University of Florida

UF/IFAS researchers work to combat pasture weed

Topic(s): Agriculture, IFAS, Livestock, Research


GAINESVILLE, Fla. — According to University of Florida Institute of Food and Agricultural Sciences researchers, spiderwort is becoming more common in north Florida, where it has the potential to invade pastures and disrupt hay production.

Professors Jason Ferrell and Brent Sellers, and biological scientist Michael Durham have co-authored a new UF/IFAS Extension document (http://edis.ifas.ufl.edu/ag407) explaining how to control the weed.

Notable for its purple flowers, spiderwort is often seen on roadsides and undisturbed areas, said Ferrell. Though this plant has been in Florida for a long time, “it’s now becoming more common to see it in pasture and feedlot areas. People are starting to wonder what it is and what they need to do about it,” he said.

Cattle will not eat spiderwort. When hay is harvested, any spiderwort that gets into the bales will add extra moisture and spoil the hay, Ferrell added.

When people started calling in and asking how to get rid of spiderwort on their properties, Ferrell and Sellers set up an experiment to find out how best to control it.

They found that the most effective chemical treatment controlled spiderwort for four to six weeks, after which the plants reappeared. Though they did not discover a treatment that completely eliminated the weed, they recommend that producers use this four- to six-week period to harvest their hay.

According to Sellers, spiderwort is more of an issue in north Florida and is less common in the south.

The best way to get rid of the plant is to remove it by hand, Ferrell said. However, “that is a very difficult, tedious process,” especially when one stand of spiderwort contains hundreds of plants, he said.

UF/IFAS Agronomy Photo by Michael Durham


By: Samantha Grenrock, 352-294-3307, grenrosa@ufl.edu

Sources: Jason Ferrell, 352-392-7512, jferrell@ufl.edu

Brent Sellers, 863-735-1314 ext. 207, sellersb@ufl.edu

Yara International pledges $100,000 in scholarships to UF/IFAS students

Topic(s): Agriculture, Announcements, CALS, IFAS

GAINESVILLE, Fla. — Yara International has pledged $100,000 in scholarships to students in the College of Agricultural and Life Sciences at the University of Florida to study agriculture.

The five-year grant, called the Yara Crop Innovation Scholarship, will be split evenly between undergraduate and graduate students in the UF/IFAS College of Agricultural and Life Sciences.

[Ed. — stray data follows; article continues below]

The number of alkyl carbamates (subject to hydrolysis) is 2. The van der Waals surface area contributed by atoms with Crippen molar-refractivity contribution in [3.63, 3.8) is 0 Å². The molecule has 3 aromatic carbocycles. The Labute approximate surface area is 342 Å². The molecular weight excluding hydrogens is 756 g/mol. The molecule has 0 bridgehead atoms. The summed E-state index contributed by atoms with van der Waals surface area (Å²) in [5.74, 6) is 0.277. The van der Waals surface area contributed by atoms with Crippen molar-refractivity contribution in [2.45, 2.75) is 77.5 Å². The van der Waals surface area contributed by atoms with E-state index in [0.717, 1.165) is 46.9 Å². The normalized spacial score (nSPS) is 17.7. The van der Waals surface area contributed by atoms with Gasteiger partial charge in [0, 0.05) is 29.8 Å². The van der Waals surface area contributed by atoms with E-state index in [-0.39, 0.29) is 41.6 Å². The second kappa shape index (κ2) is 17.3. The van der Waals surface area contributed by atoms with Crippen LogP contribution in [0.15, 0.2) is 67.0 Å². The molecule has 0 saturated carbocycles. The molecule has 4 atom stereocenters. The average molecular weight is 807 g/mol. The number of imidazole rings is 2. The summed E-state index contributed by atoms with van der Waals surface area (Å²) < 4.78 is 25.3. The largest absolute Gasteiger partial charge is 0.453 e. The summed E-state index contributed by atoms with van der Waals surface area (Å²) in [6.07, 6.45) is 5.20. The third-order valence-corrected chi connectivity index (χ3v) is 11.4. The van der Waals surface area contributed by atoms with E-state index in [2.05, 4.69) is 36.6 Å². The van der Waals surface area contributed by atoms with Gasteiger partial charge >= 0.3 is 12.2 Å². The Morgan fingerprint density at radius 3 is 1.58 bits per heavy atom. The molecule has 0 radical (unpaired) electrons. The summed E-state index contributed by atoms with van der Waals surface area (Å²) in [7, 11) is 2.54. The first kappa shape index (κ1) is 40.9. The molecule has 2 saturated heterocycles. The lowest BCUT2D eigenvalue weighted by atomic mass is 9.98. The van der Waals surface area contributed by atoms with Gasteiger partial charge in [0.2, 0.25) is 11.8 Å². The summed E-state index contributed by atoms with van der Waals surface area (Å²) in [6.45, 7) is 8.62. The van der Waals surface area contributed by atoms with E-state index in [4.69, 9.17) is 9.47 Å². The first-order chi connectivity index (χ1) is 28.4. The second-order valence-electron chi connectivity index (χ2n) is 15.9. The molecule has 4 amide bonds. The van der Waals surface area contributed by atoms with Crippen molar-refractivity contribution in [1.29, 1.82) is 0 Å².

“One exciting aspect of this gift is the focus on undergraduate student research,” said UF/IFAS CALS Dean Elaine Turner. “In order for students to develop a love for research, they must be engaged early in their academic careers. Yara’s gift will open doors for students to pursue their science passions.”

Yara understands the important role played by agricultural research, said UF/IFAS Research Dean Jackie Burns. “Yara’s gift demonstrates they understand the larger picture, that we must invest in both research as well as future scientists,” Burns said. “Through their generosity, Yara is setting a strong example for other industry groups who wish to impact the next generation of agricultural researchers.”

According to Yara president and CEO, Svein Tore Holsether, innovation and collaboration have been two key themes throughout the company’s history. “By launching these scholarships, we are not only supporting local students, but it is a good way of working closely together with academia and farmers on           topics that really matter—and that contribute to increasing our shared global knowledge,” he said.


By: Beverly James, 352-273-3566, beverlymjames@ufl.edu

Source: Christy Chiarelli, 352-273-0353, ccw@ufl.edu

UF/IFAS study: Nutrition labels may lead to buying more raw seafood

Topic(s): Aquaculture, Families and Consumers, IFAS, Nutrition, Research

Grouper and assorted seafood fillets on display at a store in case. UF/IFAS Photo by Tyler Jones.

Please see caption below story

GAINESVILLE, Fla. — If grocers put nutrition labels on packages of raw fish — a good nutrient source for cardiovascular health — parents may be more likely to buy the fish, a new University of Florida Institute of Food and Agricultural Sciences study shows.